Life Track is one of those rare films that resonates and affect viewers with barely a lick of dialogue. There are no long speeches, there’s no lyrical dialogue, and there’s no verbal explanations or attempts to force emotion through talking. It’s a beautifully conceived film that proves the theory that less can sometimes be more.
An armless man who lives a life of solitude and has developed extraordinary coping structures for his disability is forced to interact more with the rest of the world when an injured woman takes refuge on his land.
One of the elements that sets this apart from other films is the lack of a musical score. I remember hearing someone in the film industry say that without music you don’t have emotion. This film, as well as other such recent films as No Country for Old Men, Cache (Hidden), and Sympathy for Mr Vengeance, proves that theory wrong. It’s the very fact there isn’t music that makes it so affecting and powerful, along with the lack of dialogue, and in my opinion it wouldn’t have had the same wonderful effect if it did.
It’s amazing how director Jin Guang-Ho made this film work with no music and very little dialogue. I would say close to 95% of the film is free of any dialogue whatsoever (from the characters, that is, as there is some news reporting from the television, etc) and instead we have the characters' facial expressions and physical movements to tell the story. So often films rely on verbal exposition to tell what’s going on, whether that is the characters themselves or a voice-over narrator (which can often seem like a cop-out to fill in blanks); it is just very rare that we get a film with this little dialogue in it. And it shows that as a technique it can work out great for the film and, again, if there had been dialogue I don’t think it would have had the same effect.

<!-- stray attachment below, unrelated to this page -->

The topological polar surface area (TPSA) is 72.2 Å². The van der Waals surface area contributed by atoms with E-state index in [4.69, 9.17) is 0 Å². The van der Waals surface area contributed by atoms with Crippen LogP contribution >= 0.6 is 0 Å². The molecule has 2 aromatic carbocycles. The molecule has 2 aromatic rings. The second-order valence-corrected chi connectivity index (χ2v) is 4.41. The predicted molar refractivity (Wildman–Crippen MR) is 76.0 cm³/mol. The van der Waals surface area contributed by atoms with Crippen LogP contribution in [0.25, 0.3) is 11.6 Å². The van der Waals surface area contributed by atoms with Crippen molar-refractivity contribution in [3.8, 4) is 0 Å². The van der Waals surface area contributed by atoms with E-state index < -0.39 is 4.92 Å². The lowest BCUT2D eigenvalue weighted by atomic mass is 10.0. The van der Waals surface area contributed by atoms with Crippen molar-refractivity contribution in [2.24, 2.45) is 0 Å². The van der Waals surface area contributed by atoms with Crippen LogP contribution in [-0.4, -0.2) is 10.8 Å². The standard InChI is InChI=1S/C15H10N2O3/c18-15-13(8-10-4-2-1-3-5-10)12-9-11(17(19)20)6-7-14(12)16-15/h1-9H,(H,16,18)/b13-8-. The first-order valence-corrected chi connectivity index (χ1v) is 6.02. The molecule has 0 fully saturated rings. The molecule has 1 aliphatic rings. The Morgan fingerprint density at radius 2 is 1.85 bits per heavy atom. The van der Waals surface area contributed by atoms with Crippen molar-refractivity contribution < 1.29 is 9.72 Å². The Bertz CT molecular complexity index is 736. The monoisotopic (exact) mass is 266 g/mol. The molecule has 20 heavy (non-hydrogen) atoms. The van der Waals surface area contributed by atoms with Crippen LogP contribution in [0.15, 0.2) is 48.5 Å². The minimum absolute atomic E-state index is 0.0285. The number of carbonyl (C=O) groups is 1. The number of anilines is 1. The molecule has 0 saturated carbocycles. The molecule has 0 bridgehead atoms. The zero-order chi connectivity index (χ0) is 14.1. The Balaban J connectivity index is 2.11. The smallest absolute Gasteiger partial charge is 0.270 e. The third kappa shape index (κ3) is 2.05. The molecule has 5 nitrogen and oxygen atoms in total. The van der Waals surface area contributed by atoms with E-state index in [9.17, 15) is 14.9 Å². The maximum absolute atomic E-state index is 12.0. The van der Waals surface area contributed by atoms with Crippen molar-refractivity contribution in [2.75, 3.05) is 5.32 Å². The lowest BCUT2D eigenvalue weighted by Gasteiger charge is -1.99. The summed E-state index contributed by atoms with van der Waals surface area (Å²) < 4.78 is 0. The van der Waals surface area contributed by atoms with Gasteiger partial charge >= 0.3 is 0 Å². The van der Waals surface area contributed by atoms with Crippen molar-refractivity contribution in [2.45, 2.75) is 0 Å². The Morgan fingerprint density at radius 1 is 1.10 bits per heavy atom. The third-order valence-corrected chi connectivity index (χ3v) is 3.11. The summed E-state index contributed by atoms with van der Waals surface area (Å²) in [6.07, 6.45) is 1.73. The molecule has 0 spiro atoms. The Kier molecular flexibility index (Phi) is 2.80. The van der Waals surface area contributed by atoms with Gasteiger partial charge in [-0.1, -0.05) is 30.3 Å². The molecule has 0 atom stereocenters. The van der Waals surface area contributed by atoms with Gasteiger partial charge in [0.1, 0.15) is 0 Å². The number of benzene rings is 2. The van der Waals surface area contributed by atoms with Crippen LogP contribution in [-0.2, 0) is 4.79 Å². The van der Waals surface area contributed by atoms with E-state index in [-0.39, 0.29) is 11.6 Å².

Another unusual technique employed in the film is that most of it is made up of extended, sometimes minutes-long lingering shots of a certain action by a character. A prime example is towards the beginning of the film the main character is walking out of his house and proceeds to walk along a pathway away from where the camera is. The shot stays on him walking as he gets smaller and smaller for what must have been at least ninety seconds. There are many sections of the film like that and I know it sounds annoying but, trust me, it works.
I don’t recognise the name of the director from any film I have seen before but from this one alone I can tell he has some serious talent. The way tension is built up through dialogue-less scenes with no music and just the character’s actions to carry it is really astounding. I was literally holding my breath at certain scenes; the lingering shots keep your attention rather than the naturally expected effect of boredom. And I can’t remember the last time a movie flew by as quickly as this one did; it hardly seemed like a half hour by the time the credits came up, never mind the one hundred minutes it actually is.
Although the back stories of the two main characters are never really gone into in any great detail, especially the male character, the film is constructed in such a way that it allows you to form your own opinion about what their stories might be instead of feeling annoyed that we didn’t get them explained to us in the film. I just love films like this that realise that the audience aren't complete idiots.
The ending jarred me a little bit, but in retrospect it’s literally perfect. An inevitable outcome once you think over everything that happens beforehand. I was left almost open-mouthed at the sheer power of what I had witnessed.
This film is bordering on a masterpiece; it’s not quite perfect in its totality but hey – what film is, right? This is international cinema at its near best and I encourage anyone out there to track it down ASAP.Powered by Sidelines